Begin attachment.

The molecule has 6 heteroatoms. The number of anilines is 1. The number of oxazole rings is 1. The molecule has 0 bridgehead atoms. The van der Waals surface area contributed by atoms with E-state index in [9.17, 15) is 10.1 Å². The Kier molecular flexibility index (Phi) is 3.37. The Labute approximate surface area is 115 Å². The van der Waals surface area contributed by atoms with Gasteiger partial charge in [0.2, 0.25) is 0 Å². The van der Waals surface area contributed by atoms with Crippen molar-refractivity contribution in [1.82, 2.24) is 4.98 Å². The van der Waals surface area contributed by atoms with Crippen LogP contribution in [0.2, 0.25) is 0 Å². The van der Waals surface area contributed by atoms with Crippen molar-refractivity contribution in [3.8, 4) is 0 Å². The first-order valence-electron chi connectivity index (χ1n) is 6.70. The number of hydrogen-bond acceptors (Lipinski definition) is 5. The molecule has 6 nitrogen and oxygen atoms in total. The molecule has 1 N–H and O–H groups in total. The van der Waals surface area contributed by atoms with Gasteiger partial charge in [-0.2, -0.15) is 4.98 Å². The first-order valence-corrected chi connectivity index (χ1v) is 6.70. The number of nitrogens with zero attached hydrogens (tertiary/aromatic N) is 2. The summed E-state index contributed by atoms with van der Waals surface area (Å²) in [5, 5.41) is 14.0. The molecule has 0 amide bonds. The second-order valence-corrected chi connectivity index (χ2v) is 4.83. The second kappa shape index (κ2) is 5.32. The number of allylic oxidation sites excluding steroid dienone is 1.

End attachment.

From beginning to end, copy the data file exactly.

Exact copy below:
The molecule has 6 heteroatoms. The number of anilines is 1. The number of oxazole rings is 1. The molecule has 0 bridgehead atoms. The van der Waals surface area contributed by atoms with E-state index in [9.17, 15) is 10.1 Å². The Kier molecular flexibility index (Phi) is 3.37. The Labute approximate surface area is 115 Å². The van der Waals surface area contributed by atoms with Gasteiger partial charge in [0.2, 0.25) is 0 Å². The van der Waals surface area contributed by atoms with Crippen molar-refractivity contribution in [1.82, 2.24) is 4.98 Å². The van der Waals surface area contributed by atoms with Crippen LogP contribution in [0.2, 0.25) is 0 Å². The van der Waals surface area contributed by atoms with Crippen molar-refractivity contribution in [3.8, 4) is 0 Å². The first-order valence-electron chi connectivity index (χ1n) is 6.70. The number of hydrogen-bond acceptors (Lipinski definition) is 5. The molecule has 6 nitrogen and oxygen atoms in total. The molecule has 1 N–H and O–H groups in total. The van der Waals surface area contributed by atoms with Gasteiger partial charge in [-0.2, -0.15) is 4.98 Å². The first-order valence-corrected chi connectivity index (χ1v) is 6.70. The number of nitrogens with zero attached hydrogens (tertiary/aromatic N) is 2. The summed E-state index contributed by atoms with van der Waals surface area (Å²) in [5, 5.41) is 14.0. The molecule has 0 amide bonds. The second-order valence-corrected chi connectivity index (χ2v) is 4.83. The second kappa shape index (κ2) is 5.32. The number of allylic oxidation sites excluding steroid dienone is 1.